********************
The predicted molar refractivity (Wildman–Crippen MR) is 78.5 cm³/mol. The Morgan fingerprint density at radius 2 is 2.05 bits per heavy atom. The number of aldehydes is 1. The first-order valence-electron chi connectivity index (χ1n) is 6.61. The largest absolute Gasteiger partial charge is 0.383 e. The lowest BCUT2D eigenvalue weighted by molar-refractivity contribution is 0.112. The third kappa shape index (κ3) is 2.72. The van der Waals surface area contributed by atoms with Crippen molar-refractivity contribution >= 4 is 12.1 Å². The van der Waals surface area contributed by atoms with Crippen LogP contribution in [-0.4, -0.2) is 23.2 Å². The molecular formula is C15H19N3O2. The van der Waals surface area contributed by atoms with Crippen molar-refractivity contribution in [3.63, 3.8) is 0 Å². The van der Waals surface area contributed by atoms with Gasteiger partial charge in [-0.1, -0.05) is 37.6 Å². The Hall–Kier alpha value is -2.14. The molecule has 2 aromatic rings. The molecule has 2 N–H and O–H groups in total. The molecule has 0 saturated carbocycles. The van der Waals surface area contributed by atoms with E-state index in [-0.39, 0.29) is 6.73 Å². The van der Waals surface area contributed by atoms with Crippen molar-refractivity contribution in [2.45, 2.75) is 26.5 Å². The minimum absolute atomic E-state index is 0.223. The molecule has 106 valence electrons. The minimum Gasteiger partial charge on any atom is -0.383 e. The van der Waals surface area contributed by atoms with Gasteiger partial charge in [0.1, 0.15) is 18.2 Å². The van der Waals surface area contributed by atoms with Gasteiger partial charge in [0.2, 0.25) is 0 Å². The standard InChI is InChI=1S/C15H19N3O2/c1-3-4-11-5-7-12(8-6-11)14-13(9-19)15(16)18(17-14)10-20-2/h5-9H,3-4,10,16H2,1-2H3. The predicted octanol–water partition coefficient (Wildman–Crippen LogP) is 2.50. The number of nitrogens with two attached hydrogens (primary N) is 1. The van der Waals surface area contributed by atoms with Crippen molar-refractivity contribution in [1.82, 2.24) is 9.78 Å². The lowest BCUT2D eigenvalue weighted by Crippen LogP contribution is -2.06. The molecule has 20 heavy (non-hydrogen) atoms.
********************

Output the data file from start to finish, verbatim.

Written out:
The predicted molar refractivity (Wildman–Crippen MR) is 78.5 cm³/mol. The Morgan fingerprint density at radius 2 is 2.05 bits per heavy atom. The number of aldehydes is 1. The first-order valence-electron chi connectivity index (χ1n) is 6.61. The largest absolute Gasteiger partial charge is 0.383 e. The lowest BCUT2D eigenvalue weighted by molar-refractivity contribution is 0.112. The third kappa shape index (κ3) is 2.72. The van der Waals surface area contributed by atoms with Crippen molar-refractivity contribution >= 4 is 12.1 Å². The van der Waals surface area contributed by atoms with Crippen LogP contribution in [-0.4, -0.2) is 23.2 Å². The molecular formula is C15H19N3O2. The van der Waals surface area contributed by atoms with Crippen molar-refractivity contribution in [3.63, 3.8) is 0 Å². The van der Waals surface area contributed by atoms with Gasteiger partial charge in [-0.1, -0.05) is 37.6 Å². The Hall–Kier alpha value is -2.14. The molecule has 2 aromatic rings. The molecule has 2 N–H and O–H groups in total. The molecule has 0 saturated carbocycles. The van der Waals surface area contributed by atoms with E-state index in [-0.39, 0.29) is 6.73 Å². The van der Waals surface area contributed by atoms with Crippen molar-refractivity contribution in [2.45, 2.75) is 26.5 Å². The minimum absolute atomic E-state index is 0.223. The molecule has 106 valence electrons. The minimum Gasteiger partial charge on any atom is -0.383 e. The van der Waals surface area contributed by atoms with Gasteiger partial charge in [0.1, 0.15) is 18.2 Å². The van der Waals surface area contributed by atoms with Gasteiger partial charge in [0.2, 0.25) is 0 Å². The standard InChI is InChI=1S/C15H19N3O2/c1-3-4-11-5-7-12(8-6-11)14-13(9-19)15(16)18(17-14)10-20-2/h5-9H,3-4,10,16H2,1-2H3. The predicted octanol–water partition coefficient (Wildman–Crippen LogP) is 2.50. The number of nitrogens with two attached hydrogens (primary N) is 1. The van der Waals surface area contributed by atoms with Crippen molar-refractivity contribution in [1.82, 2.24) is 9.78 Å². The lowest BCUT2D eigenvalue weighted by Crippen LogP contribution is -2.06. The molecule has 20 heavy (non-hydrogen) atoms.